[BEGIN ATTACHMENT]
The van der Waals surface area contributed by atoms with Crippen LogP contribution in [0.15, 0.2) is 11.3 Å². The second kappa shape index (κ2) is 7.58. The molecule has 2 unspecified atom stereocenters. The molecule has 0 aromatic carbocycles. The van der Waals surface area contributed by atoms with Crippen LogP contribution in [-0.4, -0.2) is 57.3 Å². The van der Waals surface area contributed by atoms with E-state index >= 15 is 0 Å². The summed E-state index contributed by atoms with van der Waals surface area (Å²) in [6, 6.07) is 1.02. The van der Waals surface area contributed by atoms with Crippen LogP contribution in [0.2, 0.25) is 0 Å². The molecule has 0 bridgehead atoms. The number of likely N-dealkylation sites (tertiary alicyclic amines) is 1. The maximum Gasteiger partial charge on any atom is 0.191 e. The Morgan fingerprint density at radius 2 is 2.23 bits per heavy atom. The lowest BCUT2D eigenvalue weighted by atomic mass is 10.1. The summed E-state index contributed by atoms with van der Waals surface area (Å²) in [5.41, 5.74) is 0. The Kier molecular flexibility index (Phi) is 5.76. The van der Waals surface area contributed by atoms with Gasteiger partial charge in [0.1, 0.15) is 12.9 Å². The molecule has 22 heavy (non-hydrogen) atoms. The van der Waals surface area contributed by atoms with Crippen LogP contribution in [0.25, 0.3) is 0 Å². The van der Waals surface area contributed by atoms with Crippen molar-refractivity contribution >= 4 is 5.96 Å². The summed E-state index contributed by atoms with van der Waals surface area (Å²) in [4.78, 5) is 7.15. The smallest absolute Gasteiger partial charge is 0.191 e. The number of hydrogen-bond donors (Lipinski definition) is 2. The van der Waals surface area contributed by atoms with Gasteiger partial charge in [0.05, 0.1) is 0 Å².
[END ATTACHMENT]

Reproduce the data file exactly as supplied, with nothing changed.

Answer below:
The van der Waals surface area contributed by atoms with Crippen LogP contribution in [0.15, 0.2) is 11.3 Å². The second kappa shape index (κ2) is 7.58. The molecule has 2 unspecified atom stereocenters. The molecule has 0 aromatic carbocycles. The van der Waals surface area contributed by atoms with Crippen LogP contribution in [-0.4, -0.2) is 57.3 Å². The van der Waals surface area contributed by atoms with E-state index >= 15 is 0 Å². The summed E-state index contributed by atoms with van der Waals surface area (Å²) in [6, 6.07) is 1.02. The van der Waals surface area contributed by atoms with Crippen LogP contribution in [0.2, 0.25) is 0 Å². The molecule has 0 bridgehead atoms. The number of likely N-dealkylation sites (tertiary alicyclic amines) is 1. The maximum Gasteiger partial charge on any atom is 0.191 e. The Morgan fingerprint density at radius 2 is 2.23 bits per heavy atom. The lowest BCUT2D eigenvalue weighted by atomic mass is 10.1. The summed E-state index contributed by atoms with van der Waals surface area (Å²) in [5.41, 5.74) is 0. The Kier molecular flexibility index (Phi) is 5.76. The van der Waals surface area contributed by atoms with Gasteiger partial charge in [0.1, 0.15) is 12.9 Å². The molecule has 22 heavy (non-hydrogen) atoms. The van der Waals surface area contributed by atoms with Crippen LogP contribution in [0.25, 0.3) is 0 Å². The van der Waals surface area contributed by atoms with Crippen molar-refractivity contribution >= 4 is 5.96 Å². The summed E-state index contributed by atoms with van der Waals surface area (Å²) in [4.78, 5) is 7.15. The smallest absolute Gasteiger partial charge is 0.191 e. The number of hydrogen-bond donors (Lipinski definition) is 2. The van der Waals surface area contributed by atoms with Gasteiger partial charge in [0.05, 0.1) is 0 Å².